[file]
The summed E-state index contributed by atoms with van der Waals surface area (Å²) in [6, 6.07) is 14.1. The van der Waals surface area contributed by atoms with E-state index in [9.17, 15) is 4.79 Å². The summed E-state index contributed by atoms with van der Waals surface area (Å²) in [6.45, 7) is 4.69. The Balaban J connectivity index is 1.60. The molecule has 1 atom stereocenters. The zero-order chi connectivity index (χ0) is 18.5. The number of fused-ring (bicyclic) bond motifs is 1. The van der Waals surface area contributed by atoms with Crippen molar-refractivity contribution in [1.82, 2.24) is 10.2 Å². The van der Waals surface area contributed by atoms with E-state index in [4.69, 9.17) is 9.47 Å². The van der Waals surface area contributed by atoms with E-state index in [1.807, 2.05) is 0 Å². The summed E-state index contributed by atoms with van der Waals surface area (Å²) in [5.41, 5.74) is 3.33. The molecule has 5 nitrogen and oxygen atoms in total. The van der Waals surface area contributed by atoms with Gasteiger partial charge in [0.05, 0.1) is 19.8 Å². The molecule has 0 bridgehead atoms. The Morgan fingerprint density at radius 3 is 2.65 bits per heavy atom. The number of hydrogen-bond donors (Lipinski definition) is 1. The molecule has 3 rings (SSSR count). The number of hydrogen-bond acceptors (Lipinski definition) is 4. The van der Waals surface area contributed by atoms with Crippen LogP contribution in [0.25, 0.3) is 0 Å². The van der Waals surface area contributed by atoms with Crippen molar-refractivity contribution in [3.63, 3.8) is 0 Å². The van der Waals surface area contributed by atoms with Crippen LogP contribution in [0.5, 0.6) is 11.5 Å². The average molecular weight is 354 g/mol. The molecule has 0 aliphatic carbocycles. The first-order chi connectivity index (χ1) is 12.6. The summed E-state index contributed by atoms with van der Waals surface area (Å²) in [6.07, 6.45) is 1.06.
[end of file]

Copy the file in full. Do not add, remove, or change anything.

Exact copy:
The summed E-state index contributed by atoms with van der Waals surface area (Å²) in [6, 6.07) is 14.1. The van der Waals surface area contributed by atoms with E-state index in [9.17, 15) is 4.79 Å². The summed E-state index contributed by atoms with van der Waals surface area (Å²) in [6.45, 7) is 4.69. The Balaban J connectivity index is 1.60. The molecule has 1 atom stereocenters. The zero-order chi connectivity index (χ0) is 18.5. The number of fused-ring (bicyclic) bond motifs is 1. The van der Waals surface area contributed by atoms with Crippen molar-refractivity contribution in [1.82, 2.24) is 10.2 Å². The van der Waals surface area contributed by atoms with E-state index in [4.69, 9.17) is 9.47 Å². The van der Waals surface area contributed by atoms with E-state index in [1.807, 2.05) is 0 Å². The summed E-state index contributed by atoms with van der Waals surface area (Å²) in [5.41, 5.74) is 3.33. The molecule has 5 nitrogen and oxygen atoms in total. The van der Waals surface area contributed by atoms with Gasteiger partial charge in [0.05, 0.1) is 19.8 Å². The molecule has 0 bridgehead atoms. The Morgan fingerprint density at radius 3 is 2.65 bits per heavy atom. The number of hydrogen-bond donors (Lipinski definition) is 1. The molecule has 3 rings (SSSR count). The number of hydrogen-bond acceptors (Lipinski definition) is 4. The van der Waals surface area contributed by atoms with Crippen LogP contribution in [0.25, 0.3) is 0 Å². The van der Waals surface area contributed by atoms with Crippen molar-refractivity contribution in [3.63, 3.8) is 0 Å². The van der Waals surface area contributed by atoms with Crippen LogP contribution in [0.5, 0.6) is 11.5 Å². The average molecular weight is 354 g/mol. The molecule has 0 aliphatic carbocycles. The first-order chi connectivity index (χ1) is 12.6. The summed E-state index contributed by atoms with van der Waals surface area (Å²) in [6.07, 6.45) is 1.06.